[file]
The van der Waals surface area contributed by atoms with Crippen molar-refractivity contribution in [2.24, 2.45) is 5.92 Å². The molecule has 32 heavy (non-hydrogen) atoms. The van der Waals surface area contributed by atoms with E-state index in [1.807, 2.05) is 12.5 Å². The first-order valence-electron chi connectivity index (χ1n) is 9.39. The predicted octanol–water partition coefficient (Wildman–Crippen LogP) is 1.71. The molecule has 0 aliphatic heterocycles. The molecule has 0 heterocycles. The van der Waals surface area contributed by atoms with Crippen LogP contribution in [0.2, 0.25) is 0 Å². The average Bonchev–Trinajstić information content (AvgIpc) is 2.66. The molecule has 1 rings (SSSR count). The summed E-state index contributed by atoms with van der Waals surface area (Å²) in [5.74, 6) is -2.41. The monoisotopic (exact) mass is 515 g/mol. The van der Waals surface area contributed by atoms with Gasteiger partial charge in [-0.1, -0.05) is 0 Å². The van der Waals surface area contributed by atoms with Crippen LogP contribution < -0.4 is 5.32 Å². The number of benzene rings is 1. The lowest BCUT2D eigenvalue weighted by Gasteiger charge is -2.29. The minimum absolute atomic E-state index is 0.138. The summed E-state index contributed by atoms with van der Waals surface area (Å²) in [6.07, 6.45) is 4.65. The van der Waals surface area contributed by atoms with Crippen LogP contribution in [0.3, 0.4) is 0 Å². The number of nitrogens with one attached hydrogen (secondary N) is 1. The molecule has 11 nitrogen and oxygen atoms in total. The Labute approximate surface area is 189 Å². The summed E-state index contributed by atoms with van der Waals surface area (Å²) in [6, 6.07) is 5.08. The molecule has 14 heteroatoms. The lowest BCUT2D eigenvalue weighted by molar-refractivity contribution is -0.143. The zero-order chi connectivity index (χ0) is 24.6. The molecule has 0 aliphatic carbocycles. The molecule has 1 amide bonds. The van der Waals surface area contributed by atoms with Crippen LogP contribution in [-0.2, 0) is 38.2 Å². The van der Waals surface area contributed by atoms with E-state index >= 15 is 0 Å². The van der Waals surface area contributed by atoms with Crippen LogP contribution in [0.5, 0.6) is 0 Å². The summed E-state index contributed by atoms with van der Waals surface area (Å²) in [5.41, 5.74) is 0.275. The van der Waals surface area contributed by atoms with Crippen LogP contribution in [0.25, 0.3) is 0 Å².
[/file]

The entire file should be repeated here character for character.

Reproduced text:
The van der Waals surface area contributed by atoms with Crippen molar-refractivity contribution in [2.24, 2.45) is 5.92 Å². The molecule has 32 heavy (non-hydrogen) atoms. The van der Waals surface area contributed by atoms with E-state index in [1.807, 2.05) is 12.5 Å². The first-order valence-electron chi connectivity index (χ1n) is 9.39. The predicted octanol–water partition coefficient (Wildman–Crippen LogP) is 1.71. The molecule has 0 aliphatic heterocycles. The molecule has 0 heterocycles. The van der Waals surface area contributed by atoms with Crippen LogP contribution in [0.2, 0.25) is 0 Å². The average Bonchev–Trinajstić information content (AvgIpc) is 2.66. The molecule has 1 rings (SSSR count). The summed E-state index contributed by atoms with van der Waals surface area (Å²) in [5.74, 6) is -2.41. The monoisotopic (exact) mass is 515 g/mol. The van der Waals surface area contributed by atoms with Gasteiger partial charge in [-0.1, -0.05) is 0 Å². The van der Waals surface area contributed by atoms with Crippen LogP contribution < -0.4 is 5.32 Å². The number of benzene rings is 1. The lowest BCUT2D eigenvalue weighted by Gasteiger charge is -2.29. The minimum absolute atomic E-state index is 0.138. The summed E-state index contributed by atoms with van der Waals surface area (Å²) in [6.07, 6.45) is 4.65. The van der Waals surface area contributed by atoms with Crippen LogP contribution in [0.3, 0.4) is 0 Å². The number of nitrogens with one attached hydrogen (secondary N) is 1. The molecule has 11 nitrogen and oxygen atoms in total. The Labute approximate surface area is 189 Å². The summed E-state index contributed by atoms with van der Waals surface area (Å²) in [6, 6.07) is 5.08. The molecule has 14 heteroatoms. The lowest BCUT2D eigenvalue weighted by molar-refractivity contribution is -0.143. The zero-order chi connectivity index (χ0) is 24.6. The molecule has 0 aliphatic carbocycles. The molecule has 1 amide bonds. The van der Waals surface area contributed by atoms with Crippen LogP contribution in [-0.2, 0) is 38.2 Å². The van der Waals surface area contributed by atoms with E-state index >= 15 is 0 Å². The van der Waals surface area contributed by atoms with Crippen LogP contribution in [0.5, 0.6) is 0 Å². The summed E-state index contributed by atoms with van der Waals surface area (Å²) in [5.41, 5.74) is 0.275. The van der Waals surface area contributed by atoms with Crippen LogP contribution in [0.25, 0.3) is 0 Å².